Here are some facts about Butch:
1. Butch Cassidy's real name was Robert LeRoy Parker.
2. He was born on April 13, 1866 in Beaver Utah.
3. Butch was a bank and train robber who was wanted in several states.
4. Butch, Sundance and Etta Place did in fact move to South America at some point.

At this point is where history turns and becomes mystery. In Michael Rutters book "Outlaw Tales of Utah" He states about the outlaws being killed in Bolivia "The outlaws were probably glad to have this rumor spread-indeed, they probably started it."(Rutter, 13)

He goes on to say that some historians believe that the outlaws came back to the U.S. around 1910-1913, split up and led separate lives. Rutter says that Butch most likely moved to Spokane, Washington and worked as a business man and that he reportedly died in the Pacific Northwest in 1937. (Rutter, 13-14)

In his latest book "Butch Cassidy the Untold Story", Kerry Ross Boren seems to have his own ideas about where Butch Cassidy lived after 1908 and where he died. Boren states that "Butch Cassidy did not die at San Vicente, Bolivia, on 6 November 1908, nor did he die at Johnnie, Nevada, on 16 March 1944. Butch Cassidy died at Leeds, Utah, on 12 December 1956, at the age of ninety..."(Boren, 671). His reasoning for his conclusion stems from a long story in the his book prior to the statement i just quoted.

If anything, give these two books a read, they are entertaining at the very least.

Chances are, Butch and Sundance died in Bolivia, but i would like to believe that there is more to the story than this.

(Alway remember, if you have a mysterious story you would like to submit to Mystery History the Paranormal and More send it to Paul Workman at pointoflife@hotmail.com with the subject "spooky story")


Sunday, June 12, 2016

Protectors from Beyond Part 2-MTEP6

Mystery Tidbits Episode 6-Protectors From Beyond Part 2
Listen at Podcasts.com
It can also be found on itunes

Music for this episode was provided by www.bensound.com


The protectors from beyond seem to appear quite often within the High Uintah Mountains in Utah. Another instance involves two men named Bill Bleazard and Hap Stevenson. Stevenson was a superstitious man to begin with and was frightened by the thought of being in the mountains after dark, therefore he and Bleazard always made it back to their camp before the sun went down. Farm Creek was the area in which they were treasure hunting on this particular day and were following an old Indian and Spanish trail. They split up and were walking several hundred feet apart from each other. As the night grew close, Bleazard yelled to Stevenson to make him aware that it was getting close to the time that they should start heading back to camp. Stevenson answered back to Bleazard by saying “If we get too close to that gold, the spirits will get us”. Ironically, these words were the last that Stevenson would ever say. Bleazard called back to him, but he did not answer. When Bleazard reached Stevenson, he had found that Stevenson had a heart attack. (1)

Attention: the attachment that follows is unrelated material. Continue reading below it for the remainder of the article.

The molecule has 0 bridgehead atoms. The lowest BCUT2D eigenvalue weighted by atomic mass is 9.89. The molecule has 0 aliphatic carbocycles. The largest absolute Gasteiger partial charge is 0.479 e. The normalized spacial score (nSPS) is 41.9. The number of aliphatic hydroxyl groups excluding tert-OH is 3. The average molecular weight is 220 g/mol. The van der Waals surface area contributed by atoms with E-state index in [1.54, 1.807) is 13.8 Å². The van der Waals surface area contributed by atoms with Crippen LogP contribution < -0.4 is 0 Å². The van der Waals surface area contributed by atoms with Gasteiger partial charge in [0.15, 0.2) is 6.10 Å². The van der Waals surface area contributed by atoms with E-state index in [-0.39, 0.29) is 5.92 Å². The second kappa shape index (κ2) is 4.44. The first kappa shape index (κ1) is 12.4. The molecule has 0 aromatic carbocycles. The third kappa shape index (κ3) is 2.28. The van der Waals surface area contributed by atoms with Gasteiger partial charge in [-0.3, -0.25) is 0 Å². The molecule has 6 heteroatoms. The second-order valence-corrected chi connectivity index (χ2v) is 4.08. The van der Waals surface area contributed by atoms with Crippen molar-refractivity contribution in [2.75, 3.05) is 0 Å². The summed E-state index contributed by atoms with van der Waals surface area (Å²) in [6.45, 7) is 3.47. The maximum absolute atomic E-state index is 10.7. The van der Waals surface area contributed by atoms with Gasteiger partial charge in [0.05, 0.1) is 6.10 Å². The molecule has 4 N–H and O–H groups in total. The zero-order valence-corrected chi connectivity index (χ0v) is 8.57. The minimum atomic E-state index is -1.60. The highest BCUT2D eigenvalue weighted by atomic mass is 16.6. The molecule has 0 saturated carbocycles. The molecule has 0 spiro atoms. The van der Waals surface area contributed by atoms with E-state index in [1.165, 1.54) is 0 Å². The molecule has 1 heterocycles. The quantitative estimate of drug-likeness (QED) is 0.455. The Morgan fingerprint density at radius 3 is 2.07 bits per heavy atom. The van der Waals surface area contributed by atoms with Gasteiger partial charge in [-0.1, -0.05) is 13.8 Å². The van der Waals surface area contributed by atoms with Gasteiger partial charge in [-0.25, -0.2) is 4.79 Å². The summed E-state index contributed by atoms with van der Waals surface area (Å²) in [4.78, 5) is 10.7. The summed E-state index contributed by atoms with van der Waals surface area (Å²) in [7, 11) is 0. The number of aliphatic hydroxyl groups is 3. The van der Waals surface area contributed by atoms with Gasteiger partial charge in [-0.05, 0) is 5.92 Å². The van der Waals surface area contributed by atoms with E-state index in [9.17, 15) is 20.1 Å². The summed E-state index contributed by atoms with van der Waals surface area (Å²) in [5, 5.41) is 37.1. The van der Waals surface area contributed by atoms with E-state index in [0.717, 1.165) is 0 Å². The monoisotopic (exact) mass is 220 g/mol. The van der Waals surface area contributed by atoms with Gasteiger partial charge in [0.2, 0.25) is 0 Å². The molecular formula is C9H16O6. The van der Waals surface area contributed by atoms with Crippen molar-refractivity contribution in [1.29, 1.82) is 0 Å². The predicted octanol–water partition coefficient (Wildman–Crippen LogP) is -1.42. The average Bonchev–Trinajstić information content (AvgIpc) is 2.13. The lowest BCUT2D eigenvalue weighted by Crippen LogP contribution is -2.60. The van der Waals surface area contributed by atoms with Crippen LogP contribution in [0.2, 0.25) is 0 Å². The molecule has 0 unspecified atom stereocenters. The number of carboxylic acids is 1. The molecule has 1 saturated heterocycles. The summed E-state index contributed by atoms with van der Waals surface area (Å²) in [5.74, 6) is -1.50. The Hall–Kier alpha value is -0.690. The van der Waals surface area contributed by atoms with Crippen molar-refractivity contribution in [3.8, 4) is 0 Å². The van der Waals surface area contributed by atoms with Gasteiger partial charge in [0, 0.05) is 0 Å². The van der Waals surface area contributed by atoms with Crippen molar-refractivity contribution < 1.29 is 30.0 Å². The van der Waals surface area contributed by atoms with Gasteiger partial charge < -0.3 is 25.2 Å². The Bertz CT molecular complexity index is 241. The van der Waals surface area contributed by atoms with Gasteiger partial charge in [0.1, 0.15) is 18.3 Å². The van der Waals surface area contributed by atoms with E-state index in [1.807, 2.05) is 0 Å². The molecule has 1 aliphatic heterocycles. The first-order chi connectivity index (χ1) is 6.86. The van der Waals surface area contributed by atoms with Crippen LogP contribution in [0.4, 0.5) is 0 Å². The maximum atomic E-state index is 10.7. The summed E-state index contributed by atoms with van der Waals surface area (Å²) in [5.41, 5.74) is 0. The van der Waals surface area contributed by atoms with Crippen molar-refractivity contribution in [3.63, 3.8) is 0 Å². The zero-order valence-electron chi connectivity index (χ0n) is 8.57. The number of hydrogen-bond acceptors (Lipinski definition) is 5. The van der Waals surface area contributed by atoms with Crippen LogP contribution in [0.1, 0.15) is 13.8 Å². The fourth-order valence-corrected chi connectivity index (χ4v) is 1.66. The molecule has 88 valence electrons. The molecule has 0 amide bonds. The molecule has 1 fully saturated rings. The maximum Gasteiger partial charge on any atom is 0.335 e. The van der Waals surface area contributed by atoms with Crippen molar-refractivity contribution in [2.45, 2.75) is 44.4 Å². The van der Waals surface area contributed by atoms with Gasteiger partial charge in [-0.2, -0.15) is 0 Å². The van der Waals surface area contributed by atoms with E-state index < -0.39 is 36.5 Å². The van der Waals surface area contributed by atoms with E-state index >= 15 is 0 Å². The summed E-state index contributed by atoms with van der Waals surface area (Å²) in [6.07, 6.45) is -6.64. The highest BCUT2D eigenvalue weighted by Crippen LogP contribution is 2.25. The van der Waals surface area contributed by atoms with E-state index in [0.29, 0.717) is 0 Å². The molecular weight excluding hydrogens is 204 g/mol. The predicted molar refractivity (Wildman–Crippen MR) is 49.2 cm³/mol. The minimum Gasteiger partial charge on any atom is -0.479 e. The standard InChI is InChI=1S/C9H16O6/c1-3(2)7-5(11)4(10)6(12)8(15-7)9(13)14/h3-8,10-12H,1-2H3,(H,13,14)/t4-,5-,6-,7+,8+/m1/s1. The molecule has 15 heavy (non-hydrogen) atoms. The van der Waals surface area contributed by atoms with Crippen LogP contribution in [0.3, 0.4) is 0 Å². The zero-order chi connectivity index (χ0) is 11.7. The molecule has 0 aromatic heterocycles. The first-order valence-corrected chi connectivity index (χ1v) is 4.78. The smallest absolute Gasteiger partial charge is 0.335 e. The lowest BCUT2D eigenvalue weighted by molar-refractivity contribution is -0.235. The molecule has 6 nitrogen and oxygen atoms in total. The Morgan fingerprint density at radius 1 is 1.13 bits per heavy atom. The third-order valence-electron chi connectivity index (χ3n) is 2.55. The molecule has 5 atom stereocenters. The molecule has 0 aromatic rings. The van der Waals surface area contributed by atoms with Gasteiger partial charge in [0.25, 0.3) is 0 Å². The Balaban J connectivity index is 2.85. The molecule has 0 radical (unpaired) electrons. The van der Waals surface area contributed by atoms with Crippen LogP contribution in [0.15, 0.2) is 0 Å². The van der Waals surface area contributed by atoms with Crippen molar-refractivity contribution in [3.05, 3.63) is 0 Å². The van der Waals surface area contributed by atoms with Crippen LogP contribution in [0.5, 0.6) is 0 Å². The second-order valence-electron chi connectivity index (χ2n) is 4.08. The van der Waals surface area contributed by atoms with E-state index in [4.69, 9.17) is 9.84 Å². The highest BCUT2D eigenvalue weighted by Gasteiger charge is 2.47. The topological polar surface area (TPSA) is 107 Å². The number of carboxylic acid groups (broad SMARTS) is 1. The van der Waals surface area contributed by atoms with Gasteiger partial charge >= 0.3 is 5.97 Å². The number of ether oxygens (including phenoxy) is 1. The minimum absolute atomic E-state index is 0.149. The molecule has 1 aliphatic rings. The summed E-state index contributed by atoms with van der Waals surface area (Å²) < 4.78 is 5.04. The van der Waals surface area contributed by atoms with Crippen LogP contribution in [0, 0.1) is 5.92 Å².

Could Stevenson have gotten so close to the treasure that the “protectors” stopped him from actually finding it?
Perhaps this story can be supported with some evidence from a white man who was working with some Ute Indians. The unnamed source was in a service of government position and became acquainted with several high ranking Ute Tribe members. On this particular day, the white man and his two Native American companions were in the Rock Creek area, near where an old Spanish mine was said to be located. He proceeded to ask if either of the two Indians knew where the mine was located. They did not answer and the white man immediately noticed a change in his two companions demeanor. When he asked again one of the Indians said “You are my friend. I don’t want you to die. If you get too close to those mines the spirits will get you. You will get sick and die.” (2)
To conclude, a man by the name McKenzie, who was a construction worker on the Upper Stillwater Dam in Rock Creek, enjoyed prospecting in the area on his off hours. One day, in an area known as Miners Gulch, while digging around, McKenzie found a grave site, which contained four skeletons. From his best guess, he assumed that there were two white men and two Indians buried there. He told an Indian co-worker about what he had found and he referred him to an old Indian woman. She warned him that if he continued to disturb the site that it would not mean good things for his life, and that it could be put it in jeopardy. She told him there was a spirit that guarded the graves, a spirit that he should steer clear of. She also mentioned that there was a mine nearby. He traveled those trails often and, though no one was there besides McKenzie, he also felt as if he was being watched. McKenzie saw something there one day that scared him so bad that he quit his job and never returned to the area, though it was never revealed what it was that he saw. He told his Indian friend that he was getting out of the area while he was still alive. (3)

1.) Faded Footprints: The Lost Rhoades Mines and Other Hidden Treasures of the Uintahs by George A. Thompson, 93.
2.) Thompson, 118.
3.) Thompson, 118-119.